Ahmad Ali, MBBS, Francis Dailey, MD, Ghassan M. Hammoud, MD, Alhareth Al-Juboori, MD, Deepthi S. Rao, MD, Veysel Tahan, MD, FACG, Togla Tuncer, MD
University of Missouri, Columbia, MO
Introduction: Hepatic involvement in hypereosinophilic syndrome is rare.
Case Description/Methods: A 66-year-old gentleman was referred for evaluation of persistent eosinophilia, cough, wheezing, and abnormal liver chemistries. No abdominal pain, fever, weight loss, and bowel habit changes. No traveling outside the U.S. On exam his vital signs were within normal range. Eyes, scleral icterus; Lungs; wheezing the bases; Abdomen, soft, nontender, nondistended, negative for, shifting dullness, no organomegaly, no distended veins on the abdominal wall; Extremities, no edema; Skin, no icterus no bruising. His initial laboratory findings were as follows, WBC 15.3 x 109/L, Hgb of 15.3 g/dL, platelets of 438 x 109/L, absolute neutrophil count of 6.7 x 109/L, absolute lymphocyte of 2.7 x 109/L, absolute eosinophil count of 4.5 x 109/L, alkaline phosphatase of 234 U/L, AST of 51 U/L, ALT of 94 U/L, total bilirubin of 0.4 mg/dL, albumin of 4.8 g/dL. With respect to the liver related laboratory findings: negative viral hepatitis panel, ANA of 1:160, total IgG of 1010 mg/dL, IgG1 of 659 mg/dL, IgG2 of 258 mg/dL, IgG3 of 12.9 mg/dL and IgG4 of 28 mg/dL; F-actin IgG antibody 23.3 units; negative anti-smooth muscle antibodies; soluble liver antibody < 20 units; negative AMA, alpha-1 antitrypsin level of 167 mg/dL; and ceruloplasmin of 27 mg/dL. Comprehensive studies for stool ova and parasites was unremarkable. Peripheral blood smear showed eosinophilia. Bone marrow biopsy, with flow cytometric analysis revealing hypereosinophilia showing aberrant expression of CD 56. Abdominal MRI revealed a 5.8 cm hemangioma in the left lobe; no hepatic steatosis. Myeloproliferative neoplasms (MPN) and platelet-derived growth factor receptor α (PDGFRA A/B) workup was negative. Liver biopsy showed many eosinophils within portal areas with foci of sinusoidal involvement compatible with idiopathic eosinophilic syndrome; chronic hepatitis (grade 2/4), with portal and periportal fibrosis (stage II/IV); no steatosis. After starting prednisone 60 mg oral daily, tapered over 4 weeks, his cough, wheezing, hepatic enzymes’ elevation and eosinophilia have resolved.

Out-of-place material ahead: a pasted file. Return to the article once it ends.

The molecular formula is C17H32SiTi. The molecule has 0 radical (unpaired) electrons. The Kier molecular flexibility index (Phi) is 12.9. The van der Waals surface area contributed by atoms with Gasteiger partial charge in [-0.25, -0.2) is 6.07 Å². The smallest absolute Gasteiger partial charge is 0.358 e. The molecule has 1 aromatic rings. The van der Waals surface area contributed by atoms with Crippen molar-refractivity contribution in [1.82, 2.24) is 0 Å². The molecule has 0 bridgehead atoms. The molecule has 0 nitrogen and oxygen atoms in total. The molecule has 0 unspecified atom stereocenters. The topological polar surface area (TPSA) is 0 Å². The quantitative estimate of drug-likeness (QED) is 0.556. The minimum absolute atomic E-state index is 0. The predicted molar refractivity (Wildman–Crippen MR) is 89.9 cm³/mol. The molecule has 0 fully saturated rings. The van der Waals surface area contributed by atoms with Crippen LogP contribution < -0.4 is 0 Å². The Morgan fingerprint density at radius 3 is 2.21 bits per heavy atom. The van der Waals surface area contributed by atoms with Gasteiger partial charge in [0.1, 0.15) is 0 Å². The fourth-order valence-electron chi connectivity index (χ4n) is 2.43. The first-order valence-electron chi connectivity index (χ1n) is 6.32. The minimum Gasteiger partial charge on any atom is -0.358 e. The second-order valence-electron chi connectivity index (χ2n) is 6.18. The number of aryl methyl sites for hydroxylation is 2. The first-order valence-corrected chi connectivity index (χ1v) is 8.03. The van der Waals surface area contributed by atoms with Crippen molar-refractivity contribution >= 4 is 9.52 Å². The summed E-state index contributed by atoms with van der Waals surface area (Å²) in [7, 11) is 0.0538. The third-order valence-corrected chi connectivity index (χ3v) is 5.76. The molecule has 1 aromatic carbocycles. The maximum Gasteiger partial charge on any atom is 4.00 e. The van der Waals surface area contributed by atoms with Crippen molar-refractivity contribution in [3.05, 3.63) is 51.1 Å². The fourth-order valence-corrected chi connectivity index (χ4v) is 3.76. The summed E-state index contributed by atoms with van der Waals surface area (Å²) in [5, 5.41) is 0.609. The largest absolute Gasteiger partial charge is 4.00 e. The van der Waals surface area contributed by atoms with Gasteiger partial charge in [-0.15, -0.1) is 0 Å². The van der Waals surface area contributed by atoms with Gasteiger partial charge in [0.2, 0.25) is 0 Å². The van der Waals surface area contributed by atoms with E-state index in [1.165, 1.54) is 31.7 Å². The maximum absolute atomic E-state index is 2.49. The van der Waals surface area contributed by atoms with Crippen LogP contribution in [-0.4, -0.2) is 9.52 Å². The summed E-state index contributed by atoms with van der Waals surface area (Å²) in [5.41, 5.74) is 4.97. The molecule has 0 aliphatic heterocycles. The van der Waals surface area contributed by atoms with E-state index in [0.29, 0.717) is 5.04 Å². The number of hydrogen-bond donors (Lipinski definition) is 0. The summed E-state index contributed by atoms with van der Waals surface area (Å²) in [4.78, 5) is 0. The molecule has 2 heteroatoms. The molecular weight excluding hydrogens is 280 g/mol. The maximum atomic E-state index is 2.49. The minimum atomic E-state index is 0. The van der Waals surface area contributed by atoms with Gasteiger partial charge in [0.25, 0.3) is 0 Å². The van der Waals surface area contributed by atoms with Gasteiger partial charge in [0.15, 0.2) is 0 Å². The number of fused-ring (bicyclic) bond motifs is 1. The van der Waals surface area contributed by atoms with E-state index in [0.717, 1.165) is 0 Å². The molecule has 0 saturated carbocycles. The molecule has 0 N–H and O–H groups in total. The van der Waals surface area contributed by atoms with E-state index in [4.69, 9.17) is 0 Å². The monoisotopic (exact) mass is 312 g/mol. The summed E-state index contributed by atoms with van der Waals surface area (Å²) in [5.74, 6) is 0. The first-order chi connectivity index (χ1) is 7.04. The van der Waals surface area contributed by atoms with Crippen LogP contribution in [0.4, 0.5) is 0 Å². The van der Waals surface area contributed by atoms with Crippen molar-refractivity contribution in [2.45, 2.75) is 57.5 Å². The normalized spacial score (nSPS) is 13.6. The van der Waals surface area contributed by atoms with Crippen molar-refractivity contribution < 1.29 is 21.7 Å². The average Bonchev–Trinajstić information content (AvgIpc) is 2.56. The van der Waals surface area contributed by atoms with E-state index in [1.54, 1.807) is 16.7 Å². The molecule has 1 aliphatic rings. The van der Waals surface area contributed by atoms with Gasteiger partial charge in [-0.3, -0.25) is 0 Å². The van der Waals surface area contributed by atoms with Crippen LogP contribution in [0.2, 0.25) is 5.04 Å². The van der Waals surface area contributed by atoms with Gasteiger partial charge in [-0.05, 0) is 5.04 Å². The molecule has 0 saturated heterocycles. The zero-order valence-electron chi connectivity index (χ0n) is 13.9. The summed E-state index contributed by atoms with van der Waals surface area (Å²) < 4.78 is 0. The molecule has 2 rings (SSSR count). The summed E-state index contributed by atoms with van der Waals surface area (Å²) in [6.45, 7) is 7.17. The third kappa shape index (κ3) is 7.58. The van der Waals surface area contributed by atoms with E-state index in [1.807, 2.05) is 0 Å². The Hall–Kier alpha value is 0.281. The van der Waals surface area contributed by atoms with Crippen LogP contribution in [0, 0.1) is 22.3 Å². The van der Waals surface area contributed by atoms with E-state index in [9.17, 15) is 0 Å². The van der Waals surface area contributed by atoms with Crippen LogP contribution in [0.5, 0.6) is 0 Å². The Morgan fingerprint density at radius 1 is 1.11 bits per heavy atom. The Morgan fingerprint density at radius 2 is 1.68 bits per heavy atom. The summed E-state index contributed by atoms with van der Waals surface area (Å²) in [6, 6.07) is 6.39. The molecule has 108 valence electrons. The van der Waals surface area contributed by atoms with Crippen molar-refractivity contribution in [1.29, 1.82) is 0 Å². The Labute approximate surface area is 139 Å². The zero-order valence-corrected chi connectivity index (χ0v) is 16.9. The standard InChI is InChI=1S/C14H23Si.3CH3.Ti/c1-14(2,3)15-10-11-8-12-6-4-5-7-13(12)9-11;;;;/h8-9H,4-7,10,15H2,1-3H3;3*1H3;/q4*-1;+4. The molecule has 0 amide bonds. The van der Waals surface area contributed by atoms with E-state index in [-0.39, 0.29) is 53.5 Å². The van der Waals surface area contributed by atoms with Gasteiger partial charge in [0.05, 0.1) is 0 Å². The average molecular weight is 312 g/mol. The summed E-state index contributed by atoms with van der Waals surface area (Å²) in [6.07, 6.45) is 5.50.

Discussion: Hypereosinophilic syndrome with hepatic involvement is rare, and should be in the differential diagnosis especially when hepatic enzymes’ elevation is associated with eosinophilia.
Citation: Ahmad Ali, MBBS, Francis Dailey, MD, Ghassan M. Hammoud, MD, Alhareth Al-Juboori, MD, Deepthi S. Rao, MD, Veysel Tahan, MD, FACG, Togla Tuncer, MD. P2575 - IDIOPATHIC EOSINOPHILIC SYNDROME WITH HEPATIC INVOLVEMENT. Program No. P2575. ACG 2019 Annual Scientific Meeting Abstracts. San Antonio, Texas: American College of Gastroenterology.